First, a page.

It’s estimated that only about 10 percent of K-12 schools teach computer science. Some companies are trying to fill a void in American public education by teaching kids computer programming basics. The push comes amid projections that there will be far more tech sector jobs than computer science graduates to fill them.
A recent Gallup poll indicates that students’ emotional engagement and well-being at school is powerfully tied to academic achievement.
Research on what’s happening in the brain when jazz musicians improvise is helping shed light on the neuroscience behind creativity.
How do we measure learning beyond knowledge of content? Finding that winning combination of criteria can prove to be a complicated and sometimes difficult process. Schools that are pushing boundaries are learning that it takes time, a lot of conversation, and a willingness to let students participate in that evaluation.
Why haven’t education reform efforts amounted to much? Because they start with the wrong problem, says John Abbott, director of the 21st Century Learning Initiative. Overhauling the educational paradigm means replacing the metaphor — the concept of the world and its inhabitants as machine-like entities — that has shaped the education system, as well as many other aspects of our culture.
Beyond increasing the amount of information that students can access, the new abundant economy of information has far greater implications. It represents both a shift in the way that future classrooms will operate as well as in the student behaviors that we will value and expect.
If we know that X does Y when Z, is it possible that A does Y when Z, too? That’s often how innovations get their start, in the lab and elsewhere: by taking a familiar starting point and using it as a launch pad to explore new territory.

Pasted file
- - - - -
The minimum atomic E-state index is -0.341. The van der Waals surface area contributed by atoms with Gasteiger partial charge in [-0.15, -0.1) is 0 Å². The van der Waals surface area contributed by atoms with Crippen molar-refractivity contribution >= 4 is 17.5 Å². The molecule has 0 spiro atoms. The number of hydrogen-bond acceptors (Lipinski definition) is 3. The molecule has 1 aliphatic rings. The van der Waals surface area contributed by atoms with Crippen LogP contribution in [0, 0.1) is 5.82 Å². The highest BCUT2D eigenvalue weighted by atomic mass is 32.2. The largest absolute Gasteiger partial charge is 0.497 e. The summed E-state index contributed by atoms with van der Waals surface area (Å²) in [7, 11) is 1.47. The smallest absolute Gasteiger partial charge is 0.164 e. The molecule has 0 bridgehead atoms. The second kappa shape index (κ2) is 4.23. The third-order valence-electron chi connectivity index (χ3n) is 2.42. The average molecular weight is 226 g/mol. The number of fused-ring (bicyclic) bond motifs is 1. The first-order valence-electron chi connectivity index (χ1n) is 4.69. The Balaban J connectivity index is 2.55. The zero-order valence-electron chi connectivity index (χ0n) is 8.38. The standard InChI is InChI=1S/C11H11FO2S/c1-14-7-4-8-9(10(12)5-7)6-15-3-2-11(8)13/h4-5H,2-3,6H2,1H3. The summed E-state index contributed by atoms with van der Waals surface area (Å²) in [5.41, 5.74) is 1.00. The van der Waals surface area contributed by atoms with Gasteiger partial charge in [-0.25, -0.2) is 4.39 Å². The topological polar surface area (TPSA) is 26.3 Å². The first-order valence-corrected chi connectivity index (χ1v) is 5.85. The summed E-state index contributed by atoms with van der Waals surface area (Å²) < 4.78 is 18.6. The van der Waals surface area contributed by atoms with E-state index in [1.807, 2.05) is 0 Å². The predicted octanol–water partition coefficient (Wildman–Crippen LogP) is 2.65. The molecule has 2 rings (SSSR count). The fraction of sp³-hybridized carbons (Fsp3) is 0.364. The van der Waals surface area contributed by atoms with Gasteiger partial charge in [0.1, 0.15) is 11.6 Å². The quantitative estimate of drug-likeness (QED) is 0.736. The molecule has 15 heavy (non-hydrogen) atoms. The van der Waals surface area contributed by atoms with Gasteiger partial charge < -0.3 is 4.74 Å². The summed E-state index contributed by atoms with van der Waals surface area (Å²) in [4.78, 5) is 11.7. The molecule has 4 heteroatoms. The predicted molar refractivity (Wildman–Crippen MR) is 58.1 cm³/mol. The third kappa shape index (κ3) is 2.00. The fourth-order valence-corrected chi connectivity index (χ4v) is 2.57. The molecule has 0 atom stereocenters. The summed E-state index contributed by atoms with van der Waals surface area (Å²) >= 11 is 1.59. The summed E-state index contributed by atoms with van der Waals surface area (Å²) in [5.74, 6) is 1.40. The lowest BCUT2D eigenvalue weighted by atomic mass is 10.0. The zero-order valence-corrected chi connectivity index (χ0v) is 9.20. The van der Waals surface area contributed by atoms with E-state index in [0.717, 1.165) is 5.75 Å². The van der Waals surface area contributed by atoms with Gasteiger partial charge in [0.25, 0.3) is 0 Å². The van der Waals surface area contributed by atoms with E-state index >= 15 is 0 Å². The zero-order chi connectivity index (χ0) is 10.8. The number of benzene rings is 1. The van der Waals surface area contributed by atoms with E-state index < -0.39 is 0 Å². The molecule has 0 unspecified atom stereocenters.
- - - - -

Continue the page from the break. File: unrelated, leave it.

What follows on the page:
Parenting these days is patrolled by the language police. Sometimes it seems like the worst thing you could ever say to a kid is “Good job!” or the dreaded, “Good girl!” Widely popularized psychological research warns about the “inverse power of praise” and the importance of “unconditional parenting.” What are these researchers really getting at? Are the particular words we use to talk to our kids so important? And how do we convey positive feelings without negative consequences?
When you want to improve your physical health, you don’t have to eat one specific type of food or exercise in a specific way. Rather, you need an appropriate mix of healthy foods and exercise — no one thing is required. Different types of exercise and foods are in some sense interchangeable. What matters is that you get the appropriate dose. Could this common idea from health translate into the world of education?
People can develop their characters with a little bit of attention to their innate positive qualities and staying attuned to those of others.